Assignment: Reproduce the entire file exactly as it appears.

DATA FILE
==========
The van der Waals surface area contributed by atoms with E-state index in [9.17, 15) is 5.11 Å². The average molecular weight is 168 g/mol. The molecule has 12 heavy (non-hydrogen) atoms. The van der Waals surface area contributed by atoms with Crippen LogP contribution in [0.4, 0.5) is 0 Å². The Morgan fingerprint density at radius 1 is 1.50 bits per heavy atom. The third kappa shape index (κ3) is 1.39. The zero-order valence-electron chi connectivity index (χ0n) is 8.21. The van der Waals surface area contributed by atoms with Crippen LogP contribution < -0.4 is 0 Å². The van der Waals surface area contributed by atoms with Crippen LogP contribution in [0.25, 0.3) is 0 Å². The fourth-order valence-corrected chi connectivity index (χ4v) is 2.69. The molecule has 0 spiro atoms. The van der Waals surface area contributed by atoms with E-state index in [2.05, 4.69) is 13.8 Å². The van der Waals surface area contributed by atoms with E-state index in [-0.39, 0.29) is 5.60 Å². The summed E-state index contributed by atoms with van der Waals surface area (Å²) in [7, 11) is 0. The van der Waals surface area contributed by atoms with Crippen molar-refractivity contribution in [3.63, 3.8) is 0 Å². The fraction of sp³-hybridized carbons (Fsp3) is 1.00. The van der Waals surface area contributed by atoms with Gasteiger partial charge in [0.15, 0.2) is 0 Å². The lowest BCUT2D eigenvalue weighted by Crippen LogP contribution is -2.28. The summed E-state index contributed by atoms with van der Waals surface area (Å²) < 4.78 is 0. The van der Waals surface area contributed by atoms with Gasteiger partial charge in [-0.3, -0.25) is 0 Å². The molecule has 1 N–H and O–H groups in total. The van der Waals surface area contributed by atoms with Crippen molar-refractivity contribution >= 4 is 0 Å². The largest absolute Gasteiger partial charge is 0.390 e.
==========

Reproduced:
The van der Waals surface area contributed by atoms with E-state index in [9.17, 15) is 5.11 Å². The average molecular weight is 168 g/mol. The molecule has 12 heavy (non-hydrogen) atoms. The van der Waals surface area contributed by atoms with Crippen LogP contribution in [0.4, 0.5) is 0 Å². The Morgan fingerprint density at radius 1 is 1.50 bits per heavy atom. The third kappa shape index (κ3) is 1.39. The zero-order valence-electron chi connectivity index (χ0n) is 8.21. The van der Waals surface area contributed by atoms with Crippen LogP contribution < -0.4 is 0 Å². The van der Waals surface area contributed by atoms with Crippen LogP contribution in [0.25, 0.3) is 0 Å². The fourth-order valence-corrected chi connectivity index (χ4v) is 2.69. The molecule has 0 spiro atoms. The van der Waals surface area contributed by atoms with E-state index in [2.05, 4.69) is 13.8 Å². The van der Waals surface area contributed by atoms with E-state index in [-0.39, 0.29) is 5.60 Å². The summed E-state index contributed by atoms with van der Waals surface area (Å²) in [7, 11) is 0. The van der Waals surface area contributed by atoms with Crippen molar-refractivity contribution in [3.63, 3.8) is 0 Å². The fraction of sp³-hybridized carbons (Fsp3) is 1.00. The van der Waals surface area contributed by atoms with Gasteiger partial charge in [0.15, 0.2) is 0 Å². The lowest BCUT2D eigenvalue weighted by Crippen LogP contribution is -2.28. The summed E-state index contributed by atoms with van der Waals surface area (Å²) < 4.78 is 0. The van der Waals surface area contributed by atoms with Gasteiger partial charge in [-0.3, -0.25) is 0 Å². The molecule has 1 N–H and O–H groups in total. The van der Waals surface area contributed by atoms with Crippen molar-refractivity contribution >= 4 is 0 Å². The largest absolute Gasteiger partial charge is 0.390 e.